Saturday, July 25, 2009
I've started reading Tony Lopez's book of prose poems, 'Darwin'. The book itself doesn't attribute any quotes, but I assume it's made entirely of quotations. I recognized a quotation from Charles Darwin early on, then one or two others, as well as other passages that look certain to be from him. There are news reports, including some on another Darwin, the "back-from-the-dead" canoeist John Darwin, who faked his own death at sea in 2002 but walked into a London police station more than five years later. I also spotted a quote from J.H. Prynne's recent book on Wordwsorth. So we have Darwin's writings framing other found language and contemporary references. As you read, you spot repetitions, and the self-referentiality this creates gives you, as reader, a framework to latch on to; so the pleasure (which it is) comes from the language-world that the writing creates. It's a collage that has the effect of placing human activity into the larger framework of evolution and of physical natural processes. For example:
"Something so far unexplained is cutting off the whales' food supply in the Arctic circle, where the ice is retreating at an unprecedented rate. Appollinaire proposed the abolition of syntax, the adjective, punctuation, typographic harmony, the tenses and persons of verbs, and verses and stanzas in poems. The collapse was in the perception of artificial intelligence by government agencies and investors. We went on, the car wandering all over the muddy road, and Gertrude Stein sticking to the wheel."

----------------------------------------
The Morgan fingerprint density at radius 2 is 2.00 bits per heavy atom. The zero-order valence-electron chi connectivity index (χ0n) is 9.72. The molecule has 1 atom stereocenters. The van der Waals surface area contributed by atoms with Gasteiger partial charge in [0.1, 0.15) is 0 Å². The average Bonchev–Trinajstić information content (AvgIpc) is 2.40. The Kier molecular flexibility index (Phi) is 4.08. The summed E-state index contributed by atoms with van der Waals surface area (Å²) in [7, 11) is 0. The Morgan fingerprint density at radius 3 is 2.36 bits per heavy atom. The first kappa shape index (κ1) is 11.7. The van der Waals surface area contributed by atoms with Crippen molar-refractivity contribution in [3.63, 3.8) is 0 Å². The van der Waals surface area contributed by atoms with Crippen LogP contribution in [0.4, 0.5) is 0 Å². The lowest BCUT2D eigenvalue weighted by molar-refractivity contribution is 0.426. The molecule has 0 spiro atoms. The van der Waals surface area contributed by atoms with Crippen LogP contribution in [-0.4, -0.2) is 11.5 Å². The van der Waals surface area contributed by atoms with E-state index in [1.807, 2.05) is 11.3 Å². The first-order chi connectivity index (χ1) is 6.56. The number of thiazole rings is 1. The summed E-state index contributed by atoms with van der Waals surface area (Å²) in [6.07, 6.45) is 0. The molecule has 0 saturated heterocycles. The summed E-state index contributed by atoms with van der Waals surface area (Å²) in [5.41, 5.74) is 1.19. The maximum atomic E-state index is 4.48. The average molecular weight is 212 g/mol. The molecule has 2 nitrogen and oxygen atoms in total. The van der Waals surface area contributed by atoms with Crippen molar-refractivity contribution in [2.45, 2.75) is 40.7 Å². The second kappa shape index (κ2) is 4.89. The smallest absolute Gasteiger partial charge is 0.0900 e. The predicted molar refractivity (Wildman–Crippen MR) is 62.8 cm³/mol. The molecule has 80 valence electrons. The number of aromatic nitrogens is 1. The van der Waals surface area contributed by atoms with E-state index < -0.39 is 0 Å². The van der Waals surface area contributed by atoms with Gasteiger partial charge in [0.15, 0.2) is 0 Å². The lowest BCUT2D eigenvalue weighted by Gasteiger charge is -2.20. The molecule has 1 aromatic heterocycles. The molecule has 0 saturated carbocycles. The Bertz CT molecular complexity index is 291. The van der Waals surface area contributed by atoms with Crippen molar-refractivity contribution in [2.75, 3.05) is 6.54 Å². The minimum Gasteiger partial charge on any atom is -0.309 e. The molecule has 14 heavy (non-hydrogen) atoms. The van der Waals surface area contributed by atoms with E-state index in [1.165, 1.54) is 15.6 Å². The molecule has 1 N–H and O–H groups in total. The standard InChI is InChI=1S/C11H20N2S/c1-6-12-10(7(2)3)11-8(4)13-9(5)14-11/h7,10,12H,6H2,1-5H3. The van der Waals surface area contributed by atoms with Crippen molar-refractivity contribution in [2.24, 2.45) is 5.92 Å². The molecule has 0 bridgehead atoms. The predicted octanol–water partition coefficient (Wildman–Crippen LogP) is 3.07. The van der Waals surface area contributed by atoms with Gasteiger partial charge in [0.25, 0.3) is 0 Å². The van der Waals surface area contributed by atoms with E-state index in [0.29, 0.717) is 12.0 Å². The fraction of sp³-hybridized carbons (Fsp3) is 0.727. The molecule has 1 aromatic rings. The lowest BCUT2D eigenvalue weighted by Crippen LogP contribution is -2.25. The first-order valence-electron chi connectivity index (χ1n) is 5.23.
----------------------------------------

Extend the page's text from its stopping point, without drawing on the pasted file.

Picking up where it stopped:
I thought initially, that this work was similar to Lopez's 'False Memory', but re-reading some of those sonnets, I realised the effect is very different. The method of constructing the pieces out of quotations tends to foreground the form. The sonnets are quicker, with more twists and turns, and also I'd say, more lyrical. The prose-poems in 'Darwin' are good examples of that form; with a slower, cumulative build-up and a more expansive tone.